By Megan Sayles,
AFRO Business Writer,
The U.S. Department of Education’s Augustus F. Hawkins Centers of Excellence Program recently awarded more than $1.5 million to Bowie State University (BSU) to support the school’s Black Male Educators Project. The initiative strives to increase the number of Black male teachers in early childhood, elementary, secondary and special education.
BSU was one of 12 schools given funding and the only historically Black university to receive it.
“The U.S. Department of Education funding really acknowledges our efforts to continue to expand this work and make the impacts that we need,” said Julius Davis, founding director of BSU’s Center for Research and Mentoring of Black Male Teachers and Students.
“I think it suggests that folks are recognizing the important work we’re doing and that it’s worth investing in.”
BSU will use the funding to recruit and train 50 Black male teachers and to revamp its curriculum to reflect contemporary research in race, ethnicity, culture, language, disability and technology.
It will also design five English for Speakers of Other Languages (ESOL) courses to help aspiring educators become certified in ESOL.
A 2018 report authored by Johns Hopkins University and American University researchers entitled, “The Long-Run Impacts of Same-Race Teachers,” found that Black students who have at least one Black teacher in grades K-3, are 13 percent more likely to graduate from high school and 19 percent more likely to enroll in college than their same-race classmates who do not have a Black teacher.
But the shortage of Black teachers is affecting students across the country.
According to the National Teacher and Principal Survey, completed by the National Center for Education Statistics, just six percent of public school teachers were Black during the 2020 to 2021 school year.
Of that 6 percent, less than 2 percent are Black male teachers.
“Instead of just researching the issue and talking about the issue, we develop programs to impact that number because when we look at the landscape, we don’t have a significant influx coming in from high school-based career programs and we don’t have a significant influx entering into the undergraduate teacher education programs,” said Davis, who is also a professor of mathematics education.
“I will say alternative certification programs and Master’s level programs have seen an increase, but it’s still not enough for us to change that statistic. We’re hoping to be able to create replicable and sustainable models that others can use to help impact the pipeline.”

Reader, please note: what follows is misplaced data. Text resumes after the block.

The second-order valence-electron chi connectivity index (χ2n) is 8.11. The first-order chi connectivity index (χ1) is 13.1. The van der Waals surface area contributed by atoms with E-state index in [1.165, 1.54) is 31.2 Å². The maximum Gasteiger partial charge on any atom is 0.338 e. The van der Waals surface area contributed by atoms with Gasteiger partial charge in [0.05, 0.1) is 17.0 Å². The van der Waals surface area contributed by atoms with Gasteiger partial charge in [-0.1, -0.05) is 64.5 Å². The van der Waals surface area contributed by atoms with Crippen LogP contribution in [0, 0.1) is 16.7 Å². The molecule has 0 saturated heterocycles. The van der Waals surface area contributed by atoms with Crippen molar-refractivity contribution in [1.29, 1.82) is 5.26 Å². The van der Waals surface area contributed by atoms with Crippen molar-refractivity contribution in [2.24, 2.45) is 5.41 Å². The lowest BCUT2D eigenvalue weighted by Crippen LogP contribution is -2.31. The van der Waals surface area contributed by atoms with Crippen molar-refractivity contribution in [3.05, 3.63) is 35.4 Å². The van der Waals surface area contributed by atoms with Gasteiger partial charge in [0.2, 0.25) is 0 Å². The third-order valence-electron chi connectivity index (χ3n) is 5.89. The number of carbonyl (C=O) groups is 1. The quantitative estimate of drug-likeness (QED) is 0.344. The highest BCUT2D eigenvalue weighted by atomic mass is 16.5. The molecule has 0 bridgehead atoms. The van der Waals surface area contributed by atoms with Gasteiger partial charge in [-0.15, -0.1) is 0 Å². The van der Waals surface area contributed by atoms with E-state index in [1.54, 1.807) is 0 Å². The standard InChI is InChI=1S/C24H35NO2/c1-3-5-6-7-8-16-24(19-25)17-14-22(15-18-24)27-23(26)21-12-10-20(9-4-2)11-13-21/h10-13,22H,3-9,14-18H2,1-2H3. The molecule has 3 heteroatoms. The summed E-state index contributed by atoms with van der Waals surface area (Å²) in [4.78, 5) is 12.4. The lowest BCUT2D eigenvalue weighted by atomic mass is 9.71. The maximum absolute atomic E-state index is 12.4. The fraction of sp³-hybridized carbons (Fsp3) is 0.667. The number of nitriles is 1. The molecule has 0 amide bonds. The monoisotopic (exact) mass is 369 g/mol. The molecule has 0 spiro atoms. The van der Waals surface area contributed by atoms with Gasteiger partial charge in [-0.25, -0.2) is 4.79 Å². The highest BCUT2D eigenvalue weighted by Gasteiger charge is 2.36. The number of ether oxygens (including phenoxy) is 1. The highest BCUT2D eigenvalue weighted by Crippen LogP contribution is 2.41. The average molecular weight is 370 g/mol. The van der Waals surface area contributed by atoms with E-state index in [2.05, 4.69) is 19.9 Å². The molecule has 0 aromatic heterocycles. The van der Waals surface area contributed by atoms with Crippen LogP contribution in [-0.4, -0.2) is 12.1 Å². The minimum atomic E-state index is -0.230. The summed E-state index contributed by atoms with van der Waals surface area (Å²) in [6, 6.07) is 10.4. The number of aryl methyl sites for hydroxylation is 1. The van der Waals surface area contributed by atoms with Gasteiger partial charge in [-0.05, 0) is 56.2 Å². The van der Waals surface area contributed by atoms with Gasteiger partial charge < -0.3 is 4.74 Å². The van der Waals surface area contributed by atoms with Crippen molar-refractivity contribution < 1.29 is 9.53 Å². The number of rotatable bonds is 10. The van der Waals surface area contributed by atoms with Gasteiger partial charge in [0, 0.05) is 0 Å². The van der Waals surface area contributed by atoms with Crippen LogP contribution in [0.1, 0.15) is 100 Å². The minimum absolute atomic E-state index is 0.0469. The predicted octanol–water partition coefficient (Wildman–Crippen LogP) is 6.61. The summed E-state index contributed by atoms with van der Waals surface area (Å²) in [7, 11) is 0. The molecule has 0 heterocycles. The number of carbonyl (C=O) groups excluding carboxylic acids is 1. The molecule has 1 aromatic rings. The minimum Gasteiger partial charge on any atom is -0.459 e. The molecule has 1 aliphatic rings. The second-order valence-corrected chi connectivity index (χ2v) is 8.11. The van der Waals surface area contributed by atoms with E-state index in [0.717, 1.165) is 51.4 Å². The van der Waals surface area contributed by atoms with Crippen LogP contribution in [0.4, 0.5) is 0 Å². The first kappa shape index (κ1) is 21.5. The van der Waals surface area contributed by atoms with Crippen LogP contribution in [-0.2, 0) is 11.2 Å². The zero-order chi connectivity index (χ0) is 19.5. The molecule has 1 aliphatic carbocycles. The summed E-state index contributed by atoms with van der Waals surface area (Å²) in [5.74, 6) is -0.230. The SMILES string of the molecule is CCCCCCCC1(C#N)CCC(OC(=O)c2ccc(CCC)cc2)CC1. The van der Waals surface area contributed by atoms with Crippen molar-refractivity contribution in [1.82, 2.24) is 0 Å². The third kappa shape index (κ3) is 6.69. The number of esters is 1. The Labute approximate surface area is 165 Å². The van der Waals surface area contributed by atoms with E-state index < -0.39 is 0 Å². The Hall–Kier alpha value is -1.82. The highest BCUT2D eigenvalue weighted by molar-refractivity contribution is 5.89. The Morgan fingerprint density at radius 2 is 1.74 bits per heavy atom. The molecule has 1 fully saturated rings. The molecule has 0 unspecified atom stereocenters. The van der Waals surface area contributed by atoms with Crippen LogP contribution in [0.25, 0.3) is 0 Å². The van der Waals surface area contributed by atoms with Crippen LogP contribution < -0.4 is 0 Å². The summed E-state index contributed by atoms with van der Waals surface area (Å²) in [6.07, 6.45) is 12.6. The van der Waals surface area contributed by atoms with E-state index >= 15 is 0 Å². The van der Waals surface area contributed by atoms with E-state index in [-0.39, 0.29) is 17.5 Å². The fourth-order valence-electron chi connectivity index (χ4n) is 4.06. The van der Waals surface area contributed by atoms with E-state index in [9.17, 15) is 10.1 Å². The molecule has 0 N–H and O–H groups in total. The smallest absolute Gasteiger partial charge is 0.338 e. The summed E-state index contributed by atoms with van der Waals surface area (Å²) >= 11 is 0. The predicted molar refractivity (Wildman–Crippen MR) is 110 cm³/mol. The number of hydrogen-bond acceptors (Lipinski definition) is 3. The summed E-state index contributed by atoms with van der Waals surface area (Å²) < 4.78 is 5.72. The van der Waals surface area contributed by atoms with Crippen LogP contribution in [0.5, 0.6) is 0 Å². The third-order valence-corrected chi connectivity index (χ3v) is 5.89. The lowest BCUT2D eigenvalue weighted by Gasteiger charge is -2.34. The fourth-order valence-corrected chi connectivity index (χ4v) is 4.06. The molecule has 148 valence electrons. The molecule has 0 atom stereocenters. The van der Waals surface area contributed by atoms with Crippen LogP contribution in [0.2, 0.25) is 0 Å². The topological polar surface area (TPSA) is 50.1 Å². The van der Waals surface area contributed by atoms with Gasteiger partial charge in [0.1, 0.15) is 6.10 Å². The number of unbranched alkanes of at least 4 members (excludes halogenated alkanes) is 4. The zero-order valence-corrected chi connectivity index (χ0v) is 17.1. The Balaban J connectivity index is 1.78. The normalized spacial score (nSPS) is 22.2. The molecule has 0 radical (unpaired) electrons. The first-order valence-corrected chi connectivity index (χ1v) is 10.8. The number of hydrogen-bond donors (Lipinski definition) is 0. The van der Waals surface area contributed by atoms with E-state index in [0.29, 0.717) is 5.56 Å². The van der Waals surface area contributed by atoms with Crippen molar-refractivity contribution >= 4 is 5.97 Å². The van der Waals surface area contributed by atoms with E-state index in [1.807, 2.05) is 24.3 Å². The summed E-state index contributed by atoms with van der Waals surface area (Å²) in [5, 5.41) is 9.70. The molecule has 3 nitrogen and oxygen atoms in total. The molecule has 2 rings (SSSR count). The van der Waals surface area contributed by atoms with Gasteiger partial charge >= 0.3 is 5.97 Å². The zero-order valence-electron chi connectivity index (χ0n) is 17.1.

Davis founded the BSU Center for Research and Mentoring of Black Male Teachers in 2019 to leverage research and create programming to increase Black male representation in the teaching profession.
The center’s programming includes the Black Male Educators and Leaders Alliance, the Black Male Teacher Initiative Consortium, the Scholar Fellows program and a speaker series.
The premier program is the Black Male Teachers College, which prepares Black male students in eighth through 12th grade to become education majors and teachers.
The program is led by Black college professors, Black college students and Black male teachers, and it features workshops that cover college preparation, career readiness skills and what it means to be a Black male teacher.
History and government secondary education student Alontae Elliott was one of the first scholars in the Black Male Teachers College program. He joined during his senior year of high school at Dr. Henry A. Wise, Jr. High School in Prince George’s County, Md.
Today, Elliott, a junior, serves as program director for the Black Males Teachers College at BSU.
“The exact same things that we promote today are the same foundations that we stand on. Oftentimes, the classroom is a traumatic experience for young Black men. The knowledge, the education, the learning and school are often not the best experiences for our young Black men and women in classrooms,” said Elliott.
“We have to correct the spirit, and we have to repair a lot of trauma in a little time because we need to give them a foundation to stand on and to get them to see themselves in our scholar identity framework.”
Through the Black Male Teachers College, BSU introduces students to the Black male scholar identity, which incorporates Black history, culture and values, as well as the fact that there are many different ways to stand in their Blackness.
“The most important part to me is that there is a variety of Black because oftentimes a lot of our students have either been boxed in, or they’ve only ever been exposed to Black in one way,” said Elliott.
“There’s no one way to be Black. There’s no one definition of what Black looks like.”
Megan Sayles is a Report for America Corps member.